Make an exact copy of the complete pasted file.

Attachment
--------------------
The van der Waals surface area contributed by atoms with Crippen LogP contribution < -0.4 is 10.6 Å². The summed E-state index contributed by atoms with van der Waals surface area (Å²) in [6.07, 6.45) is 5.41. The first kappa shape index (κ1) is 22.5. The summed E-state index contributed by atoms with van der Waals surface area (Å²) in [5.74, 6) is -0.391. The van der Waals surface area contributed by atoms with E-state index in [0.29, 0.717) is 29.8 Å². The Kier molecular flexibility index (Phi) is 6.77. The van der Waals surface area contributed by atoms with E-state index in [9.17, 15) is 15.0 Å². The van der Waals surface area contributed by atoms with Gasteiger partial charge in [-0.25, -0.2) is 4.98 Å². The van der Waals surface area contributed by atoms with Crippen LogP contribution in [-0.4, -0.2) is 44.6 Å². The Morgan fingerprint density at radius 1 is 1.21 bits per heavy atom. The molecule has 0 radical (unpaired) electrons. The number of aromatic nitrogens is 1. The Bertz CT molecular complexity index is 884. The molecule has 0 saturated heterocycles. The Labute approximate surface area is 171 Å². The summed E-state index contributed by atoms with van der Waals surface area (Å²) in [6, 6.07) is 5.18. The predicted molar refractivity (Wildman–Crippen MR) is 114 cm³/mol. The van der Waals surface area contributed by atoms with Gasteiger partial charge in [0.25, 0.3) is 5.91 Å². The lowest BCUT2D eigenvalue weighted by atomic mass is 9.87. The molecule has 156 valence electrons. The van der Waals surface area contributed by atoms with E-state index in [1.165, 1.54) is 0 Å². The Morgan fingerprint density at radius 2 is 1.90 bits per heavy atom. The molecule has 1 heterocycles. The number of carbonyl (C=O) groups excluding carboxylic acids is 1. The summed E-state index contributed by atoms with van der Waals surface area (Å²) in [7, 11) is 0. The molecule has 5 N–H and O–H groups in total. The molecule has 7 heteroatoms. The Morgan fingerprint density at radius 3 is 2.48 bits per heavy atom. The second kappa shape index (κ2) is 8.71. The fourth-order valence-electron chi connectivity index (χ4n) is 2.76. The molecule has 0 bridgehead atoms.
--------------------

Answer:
The van der Waals surface area contributed by atoms with Crippen LogP contribution < -0.4 is 10.6 Å². The summed E-state index contributed by atoms with van der Waals surface area (Å²) in [6.07, 6.45) is 5.41. The first kappa shape index (κ1) is 22.5. The summed E-state index contributed by atoms with van der Waals surface area (Å²) in [5.74, 6) is -0.391. The van der Waals surface area contributed by atoms with E-state index in [0.29, 0.717) is 29.8 Å². The Kier molecular flexibility index (Phi) is 6.77. The van der Waals surface area contributed by atoms with E-state index in [9.17, 15) is 15.0 Å². The van der Waals surface area contributed by atoms with Gasteiger partial charge in [-0.25, -0.2) is 4.98 Å². The van der Waals surface area contributed by atoms with Crippen LogP contribution in [-0.4, -0.2) is 44.6 Å². The Morgan fingerprint density at radius 1 is 1.21 bits per heavy atom. The molecule has 0 radical (unpaired) electrons. The number of aromatic nitrogens is 1. The Bertz CT molecular complexity index is 884. The molecule has 0 saturated heterocycles. The Labute approximate surface area is 171 Å². The summed E-state index contributed by atoms with van der Waals surface area (Å²) in [6, 6.07) is 5.18. The predicted molar refractivity (Wildman–Crippen MR) is 114 cm³/mol. The van der Waals surface area contributed by atoms with Gasteiger partial charge in [0.25, 0.3) is 5.91 Å². The lowest BCUT2D eigenvalue weighted by atomic mass is 9.87. The molecule has 156 valence electrons. The van der Waals surface area contributed by atoms with E-state index in [1.165, 1.54) is 0 Å². The Morgan fingerprint density at radius 2 is 1.90 bits per heavy atom. The molecule has 1 heterocycles. The number of carbonyl (C=O) groups excluding carboxylic acids is 1. The summed E-state index contributed by atoms with van der Waals surface area (Å²) in [7, 11) is 0. The molecule has 5 N–H and O–H groups in total. The molecule has 7 heteroatoms. The Morgan fingerprint density at radius 3 is 2.48 bits per heavy atom. The second kappa shape index (κ2) is 8.71. The fourth-order valence-electron chi connectivity index (χ4n) is 2.76. The molecule has 0 bridgehead atoms.